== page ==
The Gentleman’s Guide to Vice and Virtue

29283884The Gentleman’s Guide to Vice and Virtue by Mackenzi Lee

My rating: 2 of 5 stars
Received: Publisher
First Published: June 27th, 2017
Publisher: Katherine Tegen Books
Recommended Age: 12+
Pacing: Fast
Genres & Themes: Young Adult, LGBT, Fantasy, Adventure, Humour, Romance


Henry “Monty” Montague was born and bred to be a gentleman, but he was never one to be tamed. The finest boarding schools in England and the constant disapproval of his father haven’t been able to curb any of his roguish passions—not for gambling halls, late nights spent with a bottle of spirits, or waking up in the arms of women or men. But as Monty embarks on his Grand Tour of Europe, his quest for a life filled with pleasure and vice is in danger of coming to an end. Not only does his father expect him to take over the family’s estate upon his return, but Monty is also nursing an impossible crush on his best friend and traveling companion, Percy. Still it isn’t in Monty’s nature to give up. Even with his younger sister, Felicity, in tow, he vows to make this yearlong escapade one last hedonistic hurrah and flirt with Percy from Paris to Rome. But when one of Monty’s reckless decisions turns their trip abroad into a harrowing manhunt that spans across Europe, it calls into question everything he knows, including his relationship with the boy he adores.


Percy should have been the narrator of this book.

What does Henry have to give? Silliness and cluelessness. He eventually does gain *some* maturity, but never enough to deserve a newfound respect and admiration from me.

The key to loving this book is loving its humour. If that element works for you, and you don’t mind that Henry would rather drink all day and frolic all night, you’re the right reader for this story.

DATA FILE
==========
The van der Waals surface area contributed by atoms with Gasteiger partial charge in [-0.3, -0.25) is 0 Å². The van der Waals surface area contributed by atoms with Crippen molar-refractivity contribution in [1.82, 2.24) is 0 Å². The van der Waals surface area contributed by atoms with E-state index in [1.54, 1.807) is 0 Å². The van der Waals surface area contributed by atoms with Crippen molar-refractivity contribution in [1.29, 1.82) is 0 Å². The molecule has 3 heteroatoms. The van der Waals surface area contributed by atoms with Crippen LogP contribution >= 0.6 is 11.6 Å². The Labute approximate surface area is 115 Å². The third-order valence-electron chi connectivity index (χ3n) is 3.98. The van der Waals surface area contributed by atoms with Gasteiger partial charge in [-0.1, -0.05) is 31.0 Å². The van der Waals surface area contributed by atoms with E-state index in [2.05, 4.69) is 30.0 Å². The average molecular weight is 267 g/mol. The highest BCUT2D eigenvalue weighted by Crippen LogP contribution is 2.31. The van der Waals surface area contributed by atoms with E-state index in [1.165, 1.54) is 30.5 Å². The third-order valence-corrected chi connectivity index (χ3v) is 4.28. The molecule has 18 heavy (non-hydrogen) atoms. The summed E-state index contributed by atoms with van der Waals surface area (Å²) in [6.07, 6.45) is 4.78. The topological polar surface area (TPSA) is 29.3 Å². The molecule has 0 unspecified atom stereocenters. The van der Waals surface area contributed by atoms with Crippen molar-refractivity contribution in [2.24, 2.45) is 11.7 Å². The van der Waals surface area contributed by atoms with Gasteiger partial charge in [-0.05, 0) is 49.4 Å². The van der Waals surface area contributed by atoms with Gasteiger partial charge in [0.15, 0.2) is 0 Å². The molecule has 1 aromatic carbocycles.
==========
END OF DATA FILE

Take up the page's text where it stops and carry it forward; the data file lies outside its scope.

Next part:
I did not love the romance either. It never made me swoon, let alone sweep me off my feet. It’s just… there. I kept thinking, Percy deserves someone who doesn’t play games and will treat him like he is the world’s 8th wonder. Not someone who lies and pretends.

Everything about Henry screams privilege. Percy is darker-skinned, therefore he cannot allow himself to behave erratically, but he also isn’t the type to do so. He is more laid-back, quiet and a he thinks before he speaks/behaves.

Now that doesn’t mean that this is not an entertaining book. It is fast-moving, because the action comes from everywhere. No one is lethargic and everyone contributes *almost* equally to the events. Felicity and Percy are wonderful.

But when you don’t like/can’t connect to the hero, whose voice is the first you hear and whose humour makes you cringe, it’s hard to close a book with hearts in your eyes. It’s hard to even let yourself enjoy the other elements. This was never for me. I gave into the hype, but I should have recognized Henry and I were not meant to be from the very first date.


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7 thoughts on “The Gentleman’s Guide to Vice and Virtue

  1. Haha, it didn’t live up to the hype for me either. I found Monty funny enough but for me the charaters were just.. there. I didn’t care much what happened to them. The writing was meh. And is it too cruel of me to be happy to have finely found a non-gushing review of TGGTVAV?


  2. I enjoyed the humour but I was really worried I wasn’t–it’s very hit or miss for me. I didn’t love this book as much as everyone else but I enjoyed it. I wonder what this book would have been like if it was told from dual POV? It would have been nice to get Percy’s thoughts.
    I really loved Felicity and I can’t wait for her book.


  3. Glad to see a review from someone who didn’t enjoy it as much… I’m finally giving in to the hype, but I think I’ll probably agree with you in the end. (Plus I can’t stand the cover, it doesn’t scream “historical” to me at all!)


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